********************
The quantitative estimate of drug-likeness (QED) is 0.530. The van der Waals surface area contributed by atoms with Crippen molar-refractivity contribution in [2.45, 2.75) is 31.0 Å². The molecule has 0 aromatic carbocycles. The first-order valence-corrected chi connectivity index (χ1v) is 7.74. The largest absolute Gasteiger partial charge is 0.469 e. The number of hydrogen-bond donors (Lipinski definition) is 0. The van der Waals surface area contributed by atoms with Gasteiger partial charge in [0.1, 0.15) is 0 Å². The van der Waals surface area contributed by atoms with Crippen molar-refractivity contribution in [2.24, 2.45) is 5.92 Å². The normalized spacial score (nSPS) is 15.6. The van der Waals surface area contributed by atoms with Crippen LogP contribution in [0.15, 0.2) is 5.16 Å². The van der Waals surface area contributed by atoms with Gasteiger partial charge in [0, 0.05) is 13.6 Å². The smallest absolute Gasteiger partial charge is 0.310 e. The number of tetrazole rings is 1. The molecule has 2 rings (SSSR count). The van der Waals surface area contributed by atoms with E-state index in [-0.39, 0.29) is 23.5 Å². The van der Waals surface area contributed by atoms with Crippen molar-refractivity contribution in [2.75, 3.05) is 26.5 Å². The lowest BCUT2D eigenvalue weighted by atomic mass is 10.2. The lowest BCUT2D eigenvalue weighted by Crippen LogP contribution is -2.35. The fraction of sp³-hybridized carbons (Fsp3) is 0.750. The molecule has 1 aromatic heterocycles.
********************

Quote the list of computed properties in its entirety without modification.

The quantitative estimate of drug-likeness (QED) is 0.530. The van der Waals surface area contributed by atoms with Crippen molar-refractivity contribution in [2.45, 2.75) is 31.0 Å². The molecule has 0 aromatic carbocycles. The first-order valence-corrected chi connectivity index (χ1v) is 7.74. The largest absolute Gasteiger partial charge is 0.469 e. The number of hydrogen-bond donors (Lipinski definition) is 0. The van der Waals surface area contributed by atoms with Gasteiger partial charge in [0.1, 0.15) is 0 Å². The van der Waals surface area contributed by atoms with Crippen molar-refractivity contribution in [2.24, 2.45) is 5.92 Å². The normalized spacial score (nSPS) is 15.6. The van der Waals surface area contributed by atoms with Crippen LogP contribution in [0.15, 0.2) is 5.16 Å². The van der Waals surface area contributed by atoms with Gasteiger partial charge in [0, 0.05) is 13.6 Å². The smallest absolute Gasteiger partial charge is 0.310 e. The number of tetrazole rings is 1. The molecule has 2 rings (SSSR count). The van der Waals surface area contributed by atoms with E-state index in [-0.39, 0.29) is 23.5 Å². The van der Waals surface area contributed by atoms with Crippen molar-refractivity contribution in [2.75, 3.05) is 26.5 Å². The lowest BCUT2D eigenvalue weighted by atomic mass is 10.2. The lowest BCUT2D eigenvalue weighted by Crippen LogP contribution is -2.35. The fraction of sp³-hybridized carbons (Fsp3) is 0.750. The molecule has 1 aromatic heterocycles.